Ferdie Brathwaite - keyboards
Barry Brathwaite - bass guitar
James Llewelynn - drums, replaced by
Billy McBeth - drums, vocals
Dawni Martens - lead vocals
Bob Deutscher - guitar, vocals

    Dawni Martens, former lead vocalist with the Regina group The Flying Colors, had called me around the time I had committed to Granfalloon about joining the Calgary band Shango so I passed. Upon leaving Granfalloon however, I gave her a call and found the chair was still available. So in January '77 I headed down to Cowtown and rehearsed for a month with Dawni, Barry and Ferdie Brathwaite and Jim Llewellyn (Bob Ego's replacement in Painter) in a back room at Lou Blair's club The Refinery. Dawni was the first female vocalist I had ever worked with and one of the finest, most natural bluesy singers I have heard. Just before our first gig Jim bailed and we recruited Bill McBeth, former drummer with Scrubbaloe Caine, to fill in. That was the only gig we ever did. The band folded shortly afterwards.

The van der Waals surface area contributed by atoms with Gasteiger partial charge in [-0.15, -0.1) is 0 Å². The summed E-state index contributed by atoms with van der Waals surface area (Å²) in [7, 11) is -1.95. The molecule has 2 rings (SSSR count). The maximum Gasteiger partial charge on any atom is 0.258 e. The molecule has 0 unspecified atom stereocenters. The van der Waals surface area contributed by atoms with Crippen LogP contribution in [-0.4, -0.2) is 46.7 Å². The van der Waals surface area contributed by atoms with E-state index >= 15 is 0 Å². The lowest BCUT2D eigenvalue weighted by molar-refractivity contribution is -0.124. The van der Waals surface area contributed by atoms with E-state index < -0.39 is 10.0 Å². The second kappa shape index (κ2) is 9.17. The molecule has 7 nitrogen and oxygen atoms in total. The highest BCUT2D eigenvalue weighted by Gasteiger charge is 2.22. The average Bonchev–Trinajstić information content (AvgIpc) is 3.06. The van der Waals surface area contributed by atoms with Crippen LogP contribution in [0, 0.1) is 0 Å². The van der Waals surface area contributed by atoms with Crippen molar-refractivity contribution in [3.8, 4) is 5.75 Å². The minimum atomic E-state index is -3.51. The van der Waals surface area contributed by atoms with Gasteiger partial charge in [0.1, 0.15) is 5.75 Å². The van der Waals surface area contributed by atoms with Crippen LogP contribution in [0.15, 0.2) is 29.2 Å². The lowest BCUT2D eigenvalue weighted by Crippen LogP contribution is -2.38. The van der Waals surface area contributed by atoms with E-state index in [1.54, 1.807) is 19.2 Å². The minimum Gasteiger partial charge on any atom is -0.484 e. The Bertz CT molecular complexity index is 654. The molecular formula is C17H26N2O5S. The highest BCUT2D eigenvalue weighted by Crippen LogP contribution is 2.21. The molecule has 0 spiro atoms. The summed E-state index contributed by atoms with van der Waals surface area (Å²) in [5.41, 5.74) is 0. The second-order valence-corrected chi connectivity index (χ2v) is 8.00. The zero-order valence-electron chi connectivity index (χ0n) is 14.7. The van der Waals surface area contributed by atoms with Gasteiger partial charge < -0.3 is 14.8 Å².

After Shango I was offered a job by an ex-Reginan, Barry Thompson, at a Calgary music store, Sound One, where I worked 18 months playing only the occasional casual gig. However, this was a period when I got to hear a lot of bands and also mixed sound for my roommates at the time, a band called Nosey Parker, occasionally sitting in. I  met Patricia Conroy while mixing them at The Tradewinds Motor Hotel bar. I  moved into a house the basement of which had an 8-track recording studio called Jonathon Sound Productions run by Mike Chursinoff and did several sessions for him there in return for studio time to do my own thing. I recorded half a dozen or so original songs there even playing drums on a few tracks. In the summer of  '78 I got a call from Paul Dean who had been let go from Streetheart. He had wasted no time in his attempt to put something new together and had been auditioning several Calgary musicians and making demo tapes. He wanted to do some mixing on these tapes and asked me what it would cost to use Jonathon Sound to this end. I told him to come on down with a bottle of scotch which he did with Mike Reno. Mike and I drank the scotch and Paul, being the workaholic that he is, got down to business with the genesis of what was to become Loverboy.